Tag Archives: shop local

Caretaking the Eternal Library of Humanity

My friend Anita out in Kansas is looking to relocate the bookshop she manages, Al’s Old and New Books. She has discovered that some people think used bookshops are…. downmarket, while others prefer the term “passe.”

Bollocks!

Jack and I have often commented that we oversee a library of ever-changing leftovers, some of which have mass appeal, some of which have esoteric appeal. But the reason we like what we do is that we’re not full of the latest bestseller, face outward on the aisle so mega-shoppers walking to the mall can be enticed by “Oh, I heard about that on Twitter!” impulse moments.

We have the long-term, hardcore stuff. The 1970s classics on Marxism, the Leif Ungers and Robert Fords and Lisa Changes. People who write well but disappeared into the well of marketing madness with nary a splash. My agent Pamela and I were talking one day about the “nebulous” position of used book stores in the publishing world. “After all, NYC doesn’t make any money from them,” she said, but then added, “but we all benefit from them. You are the caretakers of humanity’s eternal library, aren’t you? Like a benevolent dragon trying to get the gold horde out there instead of sit on it.”

Used book stores are the place where the sounds of silence outweigh the shrieks of hawkers telling you why THIS BOOK is the Next Great Thing. You can look for yourself–and thus see for yourself–in a used books shop. In a society that equates old with “has been” rather than “wisdom,” used books shops are a place for those who know when not to swallow a line.

We love running one. And this week, we’ve sold an amazing number of  what from a mainstream point of view would be “nobody’s gonna buy these” books. We sold about 20 volumes of philosophy. No, really, PHILOSOPHY! Mostly 1960s textbooks and treatises.

We sold a great wheen of French novels, both translated and in the original language. And we sold a set of plays written in the 1700s. A cheap, simple copy for someone who wanted to look at their structure. $3.20 and out the door she went.

This is part of why used book shops matter. It’s nice to have big well-lit shops with the bestsellers in them at full retail, but it’s also nice to have a dowdy little community center where you can think for yourself. That, and the $1.50 cuppa and the comfy couches and the cat option and the fact that if you come in and say, “Oh crap, I left my wallet at home,” we will say, “Fine, we’ll write it in the ledger and you can pay us next time you come.” And the customer, who only gets down from Ohio four times a year, stares at you like you’ve gone mad, and comes back two months later and pays up.

This is why it’s important for us to be here. Downmarket, my arse. Up the caretakers of the eternal library of humanity!

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Filed under Big Stone Gap, book repair, bookstore management, folklore and ethnography, humor, Life reflections, out of things to read, publishing, reading, shopsitting, small town USA, VA, writing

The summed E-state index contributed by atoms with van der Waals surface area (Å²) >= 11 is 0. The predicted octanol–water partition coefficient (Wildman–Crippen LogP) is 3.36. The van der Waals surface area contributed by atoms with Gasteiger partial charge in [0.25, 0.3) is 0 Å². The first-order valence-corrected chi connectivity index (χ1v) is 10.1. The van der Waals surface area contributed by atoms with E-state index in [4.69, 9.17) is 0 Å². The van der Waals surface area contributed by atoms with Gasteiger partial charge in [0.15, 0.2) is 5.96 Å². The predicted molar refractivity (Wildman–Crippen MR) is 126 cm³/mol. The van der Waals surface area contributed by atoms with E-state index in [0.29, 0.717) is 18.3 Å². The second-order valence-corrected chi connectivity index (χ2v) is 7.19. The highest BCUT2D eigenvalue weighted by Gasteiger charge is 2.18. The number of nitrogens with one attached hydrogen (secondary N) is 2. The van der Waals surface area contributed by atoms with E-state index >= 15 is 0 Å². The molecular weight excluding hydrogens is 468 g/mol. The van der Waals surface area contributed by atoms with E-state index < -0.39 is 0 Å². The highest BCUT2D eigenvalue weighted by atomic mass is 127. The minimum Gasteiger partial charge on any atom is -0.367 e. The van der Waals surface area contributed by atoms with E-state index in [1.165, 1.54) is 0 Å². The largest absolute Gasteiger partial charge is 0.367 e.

The More the Merrier

Jack’s weekly guest blog on why Big Stone Gap is a great place to visit

It’s always a real pleasure to get unsolicited confirmation that we are doing something right. We got two examples this week and I’ll let them speak for themselves.visitors

First of all, to our great surprise and delight, a link to a terrific write-up about Our Good Chef Kelley and the Second Story Cafe appeared yesterday morning. We had had a visit from photographer Jason Barnette a few weeks ago, which he wrote up on his food blog ‘The Southeastern Traveler’.

http://www.southeasterntraveler.com/blog/2014/05/the-second-story-cafe-is-a-first-story-destination-in-big-stone-gap-va/

Today our phone has been ringing off the hook with folk asking about the cafe hours and where exactly we are.

Inside the bookstore. Yes, that bookstore. :]

Then, yesterday afternoon, we were equally delighted to have a group come into the bookshop who had driven down specially from Harrisonburg, VA just because one of them had read The Little Bookstore and they decided to see it for themselves. They stayed overnight in one of the local hotels and then came back for breakfast here and to shop for books.

As they were leaving they said they would definitely be back and raved about the beauty of the town and its setting. We’re so happy to be one of the many reasons people come to Big Stone Gap. We look forward to the film from Adri’s books, and we look forward to the new local businesses that will spring from increased interest in our area.

And we’re ever so proud to be the Little Bookstore of Big Stone Gap.

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Filed under Big Stone Gap, bookstore management, humor, Life reflections, publishing, reading, Uncategorized, VA, writing